Trump to meet emergency workers in California as death toll from the fires in three states climb to 31
Wildfire smoke that posed a health hazard to millions choked the West Coast on Saturday as firefighters battled deadly blazes that obliterated some towns and displaced tens of thousands of people, the latest in a series of calamities this year.
For people already enduring the coronavirus pandemic, the resulting economic fallout and political tensions evident in the Black Lives Matter protests and far-right counter protests, the fires added a new layer of misery.
“What’s next? You have the protests, coronavirus pandemic, now the wildfires. What else can go wrong?” lamented Danielle Oliver, 40, of Happy Valley, southeast of Portland.
The death toll from the fires in California, Oregon and Washington stood at 31 and was expected to rise sharply. Most of the fatalities were in California and Oregon.
Oregon’s emergency management director said officials were preparing for a possible “mass fatality event” if many more bodies turn up in the ash. And the state fire marshal resigned after abruptly being placed on administrative leave. The state police superintendent said the crisis demanded an urgent response that required a leadership change.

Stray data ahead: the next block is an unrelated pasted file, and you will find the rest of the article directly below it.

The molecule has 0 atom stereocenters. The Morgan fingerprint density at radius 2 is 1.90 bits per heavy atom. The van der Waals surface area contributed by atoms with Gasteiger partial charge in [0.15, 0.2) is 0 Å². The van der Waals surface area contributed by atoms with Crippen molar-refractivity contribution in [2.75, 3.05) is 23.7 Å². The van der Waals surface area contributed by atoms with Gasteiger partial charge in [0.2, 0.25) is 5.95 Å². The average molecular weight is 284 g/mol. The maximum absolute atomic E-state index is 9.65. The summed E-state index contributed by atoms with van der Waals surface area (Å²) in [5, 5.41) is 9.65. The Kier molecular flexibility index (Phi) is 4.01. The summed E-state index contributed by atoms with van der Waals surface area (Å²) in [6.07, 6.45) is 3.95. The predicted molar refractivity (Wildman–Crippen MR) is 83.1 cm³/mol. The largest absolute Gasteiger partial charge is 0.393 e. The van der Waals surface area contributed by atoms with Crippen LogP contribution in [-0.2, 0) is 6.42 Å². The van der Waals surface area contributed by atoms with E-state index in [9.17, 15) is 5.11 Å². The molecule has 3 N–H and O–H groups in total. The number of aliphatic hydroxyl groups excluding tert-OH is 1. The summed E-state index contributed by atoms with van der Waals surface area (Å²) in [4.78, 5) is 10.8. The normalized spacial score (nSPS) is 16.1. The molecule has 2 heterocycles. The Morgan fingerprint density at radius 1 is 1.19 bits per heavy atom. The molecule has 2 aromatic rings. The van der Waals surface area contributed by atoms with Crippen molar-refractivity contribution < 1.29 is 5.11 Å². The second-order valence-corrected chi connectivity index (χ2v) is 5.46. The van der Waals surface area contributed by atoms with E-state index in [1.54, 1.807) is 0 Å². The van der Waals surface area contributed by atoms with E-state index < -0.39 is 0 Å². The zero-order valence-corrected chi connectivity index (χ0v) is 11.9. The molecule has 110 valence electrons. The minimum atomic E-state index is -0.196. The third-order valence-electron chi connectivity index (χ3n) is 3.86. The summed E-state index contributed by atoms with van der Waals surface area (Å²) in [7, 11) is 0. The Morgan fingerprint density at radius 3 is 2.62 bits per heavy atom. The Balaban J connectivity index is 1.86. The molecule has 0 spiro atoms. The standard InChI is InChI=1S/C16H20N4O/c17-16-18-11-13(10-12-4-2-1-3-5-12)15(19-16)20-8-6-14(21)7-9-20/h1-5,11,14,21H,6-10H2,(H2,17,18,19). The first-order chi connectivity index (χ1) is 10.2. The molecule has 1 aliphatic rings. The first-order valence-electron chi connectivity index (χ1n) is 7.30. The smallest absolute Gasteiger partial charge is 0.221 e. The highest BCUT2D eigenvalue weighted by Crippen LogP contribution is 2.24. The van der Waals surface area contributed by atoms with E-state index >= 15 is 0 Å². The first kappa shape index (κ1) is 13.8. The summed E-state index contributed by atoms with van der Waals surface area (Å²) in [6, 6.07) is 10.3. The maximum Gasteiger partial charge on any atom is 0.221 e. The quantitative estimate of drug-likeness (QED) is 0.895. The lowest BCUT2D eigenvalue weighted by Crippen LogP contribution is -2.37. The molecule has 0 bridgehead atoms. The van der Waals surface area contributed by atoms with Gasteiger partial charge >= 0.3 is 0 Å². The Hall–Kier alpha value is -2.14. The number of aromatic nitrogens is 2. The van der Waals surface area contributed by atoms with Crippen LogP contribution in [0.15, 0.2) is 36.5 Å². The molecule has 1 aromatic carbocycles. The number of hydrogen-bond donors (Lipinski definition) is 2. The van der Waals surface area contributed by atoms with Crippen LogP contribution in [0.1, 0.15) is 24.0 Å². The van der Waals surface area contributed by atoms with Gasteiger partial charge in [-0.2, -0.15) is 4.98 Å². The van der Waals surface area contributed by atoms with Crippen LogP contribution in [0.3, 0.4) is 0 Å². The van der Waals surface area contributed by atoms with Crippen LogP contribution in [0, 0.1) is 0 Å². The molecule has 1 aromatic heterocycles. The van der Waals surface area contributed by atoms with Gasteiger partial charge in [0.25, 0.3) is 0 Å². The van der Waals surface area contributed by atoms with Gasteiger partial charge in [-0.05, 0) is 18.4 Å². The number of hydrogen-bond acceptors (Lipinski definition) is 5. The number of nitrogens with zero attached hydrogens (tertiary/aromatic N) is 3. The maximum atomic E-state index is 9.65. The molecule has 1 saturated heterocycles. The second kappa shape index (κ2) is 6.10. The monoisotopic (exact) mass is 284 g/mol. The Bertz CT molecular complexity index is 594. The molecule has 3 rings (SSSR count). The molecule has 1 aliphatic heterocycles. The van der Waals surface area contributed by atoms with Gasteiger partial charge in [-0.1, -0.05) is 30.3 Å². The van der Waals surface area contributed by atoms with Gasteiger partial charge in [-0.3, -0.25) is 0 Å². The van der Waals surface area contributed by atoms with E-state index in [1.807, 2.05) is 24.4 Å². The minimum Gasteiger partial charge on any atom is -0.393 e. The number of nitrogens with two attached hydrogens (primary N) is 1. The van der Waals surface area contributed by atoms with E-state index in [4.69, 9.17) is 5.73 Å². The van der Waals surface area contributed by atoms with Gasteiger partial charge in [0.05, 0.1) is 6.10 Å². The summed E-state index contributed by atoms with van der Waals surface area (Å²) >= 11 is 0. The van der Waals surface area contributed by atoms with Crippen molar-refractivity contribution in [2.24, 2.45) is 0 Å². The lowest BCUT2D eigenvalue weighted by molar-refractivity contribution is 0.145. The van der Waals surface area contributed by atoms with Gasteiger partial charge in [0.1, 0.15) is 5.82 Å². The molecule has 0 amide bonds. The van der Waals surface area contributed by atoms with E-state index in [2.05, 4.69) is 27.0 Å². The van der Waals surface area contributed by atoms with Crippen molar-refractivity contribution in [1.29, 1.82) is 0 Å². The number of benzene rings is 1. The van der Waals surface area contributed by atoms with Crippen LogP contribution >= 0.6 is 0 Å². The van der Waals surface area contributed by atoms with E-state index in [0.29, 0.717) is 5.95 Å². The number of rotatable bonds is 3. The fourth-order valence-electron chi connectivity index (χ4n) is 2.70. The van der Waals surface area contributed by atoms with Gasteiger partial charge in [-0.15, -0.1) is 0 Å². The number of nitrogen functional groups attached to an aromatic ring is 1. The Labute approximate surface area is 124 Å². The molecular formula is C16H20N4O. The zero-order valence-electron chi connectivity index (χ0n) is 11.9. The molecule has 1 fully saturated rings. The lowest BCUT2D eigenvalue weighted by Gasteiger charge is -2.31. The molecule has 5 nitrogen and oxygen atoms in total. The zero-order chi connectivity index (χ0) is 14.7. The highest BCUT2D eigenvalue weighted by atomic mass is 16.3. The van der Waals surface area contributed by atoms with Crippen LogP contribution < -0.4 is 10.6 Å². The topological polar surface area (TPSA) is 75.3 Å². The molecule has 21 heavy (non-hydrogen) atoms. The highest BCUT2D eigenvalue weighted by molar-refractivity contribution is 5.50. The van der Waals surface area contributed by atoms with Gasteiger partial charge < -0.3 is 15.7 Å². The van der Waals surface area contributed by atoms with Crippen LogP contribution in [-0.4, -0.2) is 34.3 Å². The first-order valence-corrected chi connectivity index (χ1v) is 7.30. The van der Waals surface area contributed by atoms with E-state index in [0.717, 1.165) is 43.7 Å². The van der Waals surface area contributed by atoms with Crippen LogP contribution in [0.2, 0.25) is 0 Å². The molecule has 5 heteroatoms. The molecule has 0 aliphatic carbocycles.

Fires along Oregon’s Cascade Range grew Saturday, but at a slower rate than earlier in the week, when strong easterly winds acted like a bellows, pushing two large fires — the Beachie Creek Fire and the Riverside Fire — toward each other and the state’s major population centers, including Portland’s southeastern suburbs.
In California, a total of 28 active major fires have burned 4,375 square miles, and 16,000 firefighters are trying to suppress the flames, California Fire Assistant Deputy Director Daniel Berlant said. Large wildfires continued to burn in northeastern Washington state too.
President Donald Trump said he will meet emergency services in California on Monday.
In all, 22 people have died in California.